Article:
Fifth, as is known, al Qaeda is a transnational movement. Highly mobile, when it is squeezed. As Rolf Mowatt-Larssen, the former CIA officer operating in Pakistan, said: “There is no direct impact on stopping terrorists around the world because we are or are not in Afghanistan.” He argues that safe havens can be moved to different countries, as has indeed happened since 9/11.
Sixth, the audacity of hope in Obama’s speech was illustrated by his unconvincing date of mid-2011 for beginning the withdrawal of U.S. soldiers from Afghanistan. The tendered exit strategy, tied to unspecified conditions, was a bone he tossed to his shaky liberal base.
The White House recently said it costs $1 million a year to keep each single soldier in Afghanistan. Take one fifth of that sum and connect with the tribal chiefs to build public facilities in transportation, agriculture, schools, clinics, public health, and safe drinking water.
Thus strengthened, these tribal leaders know how to establish order. This is partly what Ashraf Ghani, the former respected Afghan finance minister and former American anthropology professor, called concrete—justice--as the way to undermine insurgency.
Withdraw the occupation, which now is pouring gasoline on the fire. Bring back the saved four-fifths of that million dollars per soldier to America and provide these and other soldiers with tuition for their education and training.
The principal authority in Afghanistan is tribal. Provide the assistance, based on stage-by-stage performance, and the tribal leaders obtain a stake in stability. Blown apart by so many foreign invaders--British, Soviet, American--and internally riven, the people in the countryside look to tribal security as the best hope for a nation that has not known unity for decades.
Lifting the fog of war allows other wiser policies urged by experienced people to be considered for peace and security.
Rather than expanding a boomeranging war, this alternative has some probability of modest success unlike the sure, mounting loss of American and Afghani lives and resources.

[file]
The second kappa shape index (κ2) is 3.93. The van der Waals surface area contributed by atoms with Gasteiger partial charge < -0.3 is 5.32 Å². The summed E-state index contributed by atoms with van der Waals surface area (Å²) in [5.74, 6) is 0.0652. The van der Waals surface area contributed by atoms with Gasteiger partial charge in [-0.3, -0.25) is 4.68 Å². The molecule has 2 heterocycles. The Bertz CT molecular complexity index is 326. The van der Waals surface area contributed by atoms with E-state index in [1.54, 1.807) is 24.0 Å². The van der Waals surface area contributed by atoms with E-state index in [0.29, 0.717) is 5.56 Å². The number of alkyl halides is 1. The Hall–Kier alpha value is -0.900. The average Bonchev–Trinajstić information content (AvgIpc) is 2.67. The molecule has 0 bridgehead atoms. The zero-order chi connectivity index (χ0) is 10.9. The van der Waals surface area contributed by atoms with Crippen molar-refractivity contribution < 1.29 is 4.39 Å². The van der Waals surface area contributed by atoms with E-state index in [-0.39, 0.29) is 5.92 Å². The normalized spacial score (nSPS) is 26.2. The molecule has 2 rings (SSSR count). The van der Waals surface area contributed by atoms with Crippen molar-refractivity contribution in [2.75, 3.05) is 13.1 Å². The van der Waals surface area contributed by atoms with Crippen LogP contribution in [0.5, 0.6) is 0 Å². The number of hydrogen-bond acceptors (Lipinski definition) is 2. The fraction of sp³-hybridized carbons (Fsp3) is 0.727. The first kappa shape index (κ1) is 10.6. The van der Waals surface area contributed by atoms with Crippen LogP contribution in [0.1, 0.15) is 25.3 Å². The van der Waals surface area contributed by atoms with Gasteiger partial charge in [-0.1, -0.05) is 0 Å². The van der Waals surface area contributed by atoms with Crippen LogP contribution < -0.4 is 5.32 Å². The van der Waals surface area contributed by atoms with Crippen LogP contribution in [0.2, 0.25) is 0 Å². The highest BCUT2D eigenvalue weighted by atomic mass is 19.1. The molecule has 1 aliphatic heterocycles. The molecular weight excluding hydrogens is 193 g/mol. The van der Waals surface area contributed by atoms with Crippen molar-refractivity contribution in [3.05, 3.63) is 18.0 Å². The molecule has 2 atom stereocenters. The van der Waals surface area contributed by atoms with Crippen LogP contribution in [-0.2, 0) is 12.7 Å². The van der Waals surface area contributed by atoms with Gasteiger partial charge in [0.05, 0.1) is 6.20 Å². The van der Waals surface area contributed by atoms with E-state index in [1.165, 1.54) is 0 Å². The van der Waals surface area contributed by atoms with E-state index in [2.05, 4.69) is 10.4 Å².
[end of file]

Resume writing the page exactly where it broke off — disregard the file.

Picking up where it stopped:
Wednesday, December 02, 2009
Tonight is part 3 of our series on African economic development. Prevailing stereotypes depict 54 African countries as if they were a single country, and an economic basket case at that. While of course, poverty continues to afflict hundreds of millions across the continent, economic realities vary considerably.
There are nearly 1 billion people on the continent. According to some reports, cell phone use is more widespread in Kenya than it is in Canada. Materially, Africa is the richest continent, selling more oil to the US than does the Middle East. Modern technology, from DVDs and digital cameras to laptop computers, would be impossible without coltan, mined almost exclusively in the Democratic Republic of Congo.
Shocking to many, GNI or gross national income per capital is higher across Africa than it is in India. At least a dozen African countries have a higher GNI per capita than China. And as the continent’s middle classes grow, telecomm, banking, and Western-style retail shopping are booming.
Tonight we’ll hear the perspectives of several speakers on African economic development, including from:
Sampson Ebimaro of the Nigerian National Planning Commission
Tsuneo Kurokawa, Director General of the Japan International Cooperation Agency’s Africa Department
William arap Ruto, Kenya’s minister for agriculture
Wasswa Biriggwa, Uganda’s ambassador to Japan, and
Fatim Badjie, Gambia’s Minister for Communication Information + Technology
Marketing professor Vijay Mahajan is a social entrepreneur and the author of Africa Rising: How 900 Million African Consumers Offer More Than You Think, a book that argues Africa is one of the world's fastest growing markets, surprising buying power, a place in which global companies are succeeding, where the diaspora is driving investment, and of which India and China are staking out huge swaths of turf.
A graduate of the Harvard School of Business, Euvin Naidoo is a South African investment banker and was selected as a Young Global Leader by the World Economic Forum. In 2007 he was President of the South African Chamber of Commerce in America (SACCA). In this June 2007 speech at TedGlobal in Arusha, Tanzania, Naidoo explains why investing in Africa is great idea.